Peñailillo, L, Aedo, C, Cartagena, M, Contreras, A, Reyes, A, Ramirez-Campillo, R, Earp, JE, and Zbinden-Foncea, H. Effects of eccentric cycling performed at long vs. short muscle lengths on heart rate, rate perceived effort, and muscle damage markers. J Strength Cond Res 34(10): 2895-2902, 2020-It is possible that the magnitude of muscle damage in eccentric cycling is dependent on seat position that could affect the muscle length changes during eccentric contractions. However, no previous study has investigated the effect of seat position on muscle damage and metabolic demand in eccentric exercise. Thus, this study compared 2 seating positions; seat forward in which knee extensor muscles were stretched longer (LONG) and seat back in which the muscles were stretched shorter (SHORT). Young men performed 30 minutes of eccentric cycling at 80% of maximal concentric power output at either LONG (n = 10) or SHORT (n = 10) condition. Heart rate and rate perceived effort (RPE) during exercise, changes in maximal voluntary isometric contraction (MVC) strength of the knee extensors, muscle soreness assessed by a visual analog scale (VAS), and pressure-pain threshold (PPT) before, immediately after, and 24-72 hours after exercise were compared between conditions. Heart rate and RPE were significantly greater in LONG than SHORT group (9.5 and 19.0%, respectively). Post-exercise reduction in MVC was 8.4-14.0% greater in LONG than SHORT group from immediately after to 48 hours after exercise. In addition, VAS was greater in LONG than SHORT group from 48 to 72 hours after exercise, and vastus medialis PPT was greater in SHORT than LONG group from 24 to 72 hours after exercise (p < 0.05). These results suggest that muscle damage and metabolic demand are greater when seat is set back than forward. Thus, when prescribing eccentric cycling to individuals who are unaccustomed to eccentric cycling, it is better to set the seat far from the pedals.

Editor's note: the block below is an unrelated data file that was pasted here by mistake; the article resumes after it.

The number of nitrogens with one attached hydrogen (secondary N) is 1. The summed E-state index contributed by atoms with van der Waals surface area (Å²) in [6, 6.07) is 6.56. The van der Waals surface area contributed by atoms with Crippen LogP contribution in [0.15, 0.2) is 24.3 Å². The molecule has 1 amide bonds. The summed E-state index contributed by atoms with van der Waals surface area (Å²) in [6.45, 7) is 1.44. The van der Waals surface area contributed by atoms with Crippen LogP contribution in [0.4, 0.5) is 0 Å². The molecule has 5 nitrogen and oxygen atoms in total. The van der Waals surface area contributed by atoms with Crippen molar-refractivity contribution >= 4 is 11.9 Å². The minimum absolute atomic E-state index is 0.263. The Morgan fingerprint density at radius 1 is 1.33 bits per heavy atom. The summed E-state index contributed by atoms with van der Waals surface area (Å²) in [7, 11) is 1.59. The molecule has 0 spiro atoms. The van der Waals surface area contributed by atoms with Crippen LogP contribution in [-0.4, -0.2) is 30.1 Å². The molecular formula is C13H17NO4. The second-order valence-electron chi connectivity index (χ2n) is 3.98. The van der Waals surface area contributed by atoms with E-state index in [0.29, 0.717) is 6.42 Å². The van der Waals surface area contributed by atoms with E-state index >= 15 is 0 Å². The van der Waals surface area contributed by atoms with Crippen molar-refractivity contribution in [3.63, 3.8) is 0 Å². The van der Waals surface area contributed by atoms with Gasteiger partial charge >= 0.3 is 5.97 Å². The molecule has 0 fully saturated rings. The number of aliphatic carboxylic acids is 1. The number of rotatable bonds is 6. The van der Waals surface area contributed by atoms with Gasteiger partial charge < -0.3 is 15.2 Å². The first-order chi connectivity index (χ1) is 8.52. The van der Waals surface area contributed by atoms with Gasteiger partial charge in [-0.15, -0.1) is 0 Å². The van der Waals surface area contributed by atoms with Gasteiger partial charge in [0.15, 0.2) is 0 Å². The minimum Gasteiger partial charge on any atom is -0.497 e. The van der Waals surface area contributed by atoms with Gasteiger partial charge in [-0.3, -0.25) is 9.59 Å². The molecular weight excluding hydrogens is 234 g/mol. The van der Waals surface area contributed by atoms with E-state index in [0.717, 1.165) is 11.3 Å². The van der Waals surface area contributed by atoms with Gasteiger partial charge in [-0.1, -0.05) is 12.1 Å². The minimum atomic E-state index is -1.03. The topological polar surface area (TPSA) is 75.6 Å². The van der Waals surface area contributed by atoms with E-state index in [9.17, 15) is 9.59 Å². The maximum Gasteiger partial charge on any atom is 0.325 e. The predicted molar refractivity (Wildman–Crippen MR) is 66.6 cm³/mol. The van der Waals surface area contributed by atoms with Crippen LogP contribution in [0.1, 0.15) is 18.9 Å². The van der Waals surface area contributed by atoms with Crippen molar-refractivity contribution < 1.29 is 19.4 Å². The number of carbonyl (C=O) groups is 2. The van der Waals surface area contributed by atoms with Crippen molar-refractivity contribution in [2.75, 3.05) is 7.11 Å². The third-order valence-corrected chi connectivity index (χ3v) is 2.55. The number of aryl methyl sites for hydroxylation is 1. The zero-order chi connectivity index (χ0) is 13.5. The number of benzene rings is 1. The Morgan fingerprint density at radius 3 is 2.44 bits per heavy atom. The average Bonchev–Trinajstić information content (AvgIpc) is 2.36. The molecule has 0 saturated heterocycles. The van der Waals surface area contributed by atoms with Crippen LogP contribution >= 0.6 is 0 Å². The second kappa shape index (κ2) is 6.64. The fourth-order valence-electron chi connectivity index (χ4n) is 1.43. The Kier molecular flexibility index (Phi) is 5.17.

ASJC Scopus subject areas
- Orthopedics and Sports Medicine
- Physical Therapy, Sports Therapy and Rehabilitation